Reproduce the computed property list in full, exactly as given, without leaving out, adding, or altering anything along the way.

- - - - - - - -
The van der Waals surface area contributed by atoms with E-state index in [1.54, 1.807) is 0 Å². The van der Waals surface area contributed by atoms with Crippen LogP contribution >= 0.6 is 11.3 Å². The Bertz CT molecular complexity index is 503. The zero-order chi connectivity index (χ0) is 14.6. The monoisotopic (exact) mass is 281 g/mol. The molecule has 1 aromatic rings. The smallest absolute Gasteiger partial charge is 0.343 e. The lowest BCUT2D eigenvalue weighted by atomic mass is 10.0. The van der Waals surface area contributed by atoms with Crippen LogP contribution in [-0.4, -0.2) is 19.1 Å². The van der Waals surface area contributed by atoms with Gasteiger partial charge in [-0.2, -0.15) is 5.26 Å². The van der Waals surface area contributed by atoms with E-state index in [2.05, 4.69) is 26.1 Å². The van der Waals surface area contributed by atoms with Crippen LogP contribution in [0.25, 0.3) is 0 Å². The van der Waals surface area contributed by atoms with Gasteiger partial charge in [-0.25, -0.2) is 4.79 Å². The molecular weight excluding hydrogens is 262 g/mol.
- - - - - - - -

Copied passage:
The van der Waals surface area contributed by atoms with E-state index in [1.54, 1.807) is 0 Å². The van der Waals surface area contributed by atoms with Crippen LogP contribution >= 0.6 is 11.3 Å². The Bertz CT molecular complexity index is 503. The zero-order chi connectivity index (χ0) is 14.6. The monoisotopic (exact) mass is 281 g/mol. The molecule has 1 aromatic rings. The smallest absolute Gasteiger partial charge is 0.343 e. The lowest BCUT2D eigenvalue weighted by atomic mass is 10.0. The van der Waals surface area contributed by atoms with Crippen LogP contribution in [-0.4, -0.2) is 19.1 Å². The van der Waals surface area contributed by atoms with Gasteiger partial charge in [-0.2, -0.15) is 5.26 Å². The van der Waals surface area contributed by atoms with E-state index in [2.05, 4.69) is 26.1 Å². The van der Waals surface area contributed by atoms with Crippen LogP contribution in [0.25, 0.3) is 0 Å². The van der Waals surface area contributed by atoms with Gasteiger partial charge in [-0.25, -0.2) is 4.79 Å². The molecular weight excluding hydrogens is 262 g/mol.